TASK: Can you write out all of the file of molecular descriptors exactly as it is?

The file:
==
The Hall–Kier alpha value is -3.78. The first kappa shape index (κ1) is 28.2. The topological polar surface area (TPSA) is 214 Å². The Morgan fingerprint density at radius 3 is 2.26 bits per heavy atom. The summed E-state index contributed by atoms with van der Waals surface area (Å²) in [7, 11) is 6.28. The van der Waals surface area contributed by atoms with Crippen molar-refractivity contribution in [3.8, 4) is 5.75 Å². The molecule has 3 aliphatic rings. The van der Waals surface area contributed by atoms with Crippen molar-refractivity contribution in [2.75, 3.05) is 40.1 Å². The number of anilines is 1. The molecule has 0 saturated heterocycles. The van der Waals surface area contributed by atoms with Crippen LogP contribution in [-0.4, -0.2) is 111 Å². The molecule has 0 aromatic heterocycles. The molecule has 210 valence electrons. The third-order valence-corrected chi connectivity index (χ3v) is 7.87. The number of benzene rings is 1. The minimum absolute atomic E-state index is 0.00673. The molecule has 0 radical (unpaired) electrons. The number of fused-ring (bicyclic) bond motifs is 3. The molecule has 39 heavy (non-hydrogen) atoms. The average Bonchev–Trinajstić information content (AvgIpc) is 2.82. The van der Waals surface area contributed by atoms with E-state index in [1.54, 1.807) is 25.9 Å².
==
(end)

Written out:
The Hall–Kier alpha value is -3.78. The first kappa shape index (κ1) is 28.2. The topological polar surface area (TPSA) is 214 Å². The Morgan fingerprint density at radius 3 is 2.26 bits per heavy atom. The summed E-state index contributed by atoms with van der Waals surface area (Å²) in [7, 11) is 6.28. The van der Waals surface area contributed by atoms with Crippen molar-refractivity contribution in [3.8, 4) is 5.75 Å². The molecule has 3 aliphatic rings. The van der Waals surface area contributed by atoms with Crippen molar-refractivity contribution in [2.75, 3.05) is 40.1 Å². The number of anilines is 1. The molecule has 0 saturated heterocycles. The van der Waals surface area contributed by atoms with Crippen LogP contribution in [-0.4, -0.2) is 111 Å². The molecule has 0 aromatic heterocycles. The molecule has 210 valence electrons. The third-order valence-corrected chi connectivity index (χ3v) is 7.87. The number of benzene rings is 1. The minimum absolute atomic E-state index is 0.00673. The molecule has 0 radical (unpaired) electrons. The number of fused-ring (bicyclic) bond motifs is 3. The molecule has 39 heavy (non-hydrogen) atoms. The average Bonchev–Trinajstić information content (AvgIpc) is 2.82. The van der Waals surface area contributed by atoms with E-state index in [1.54, 1.807) is 25.9 Å².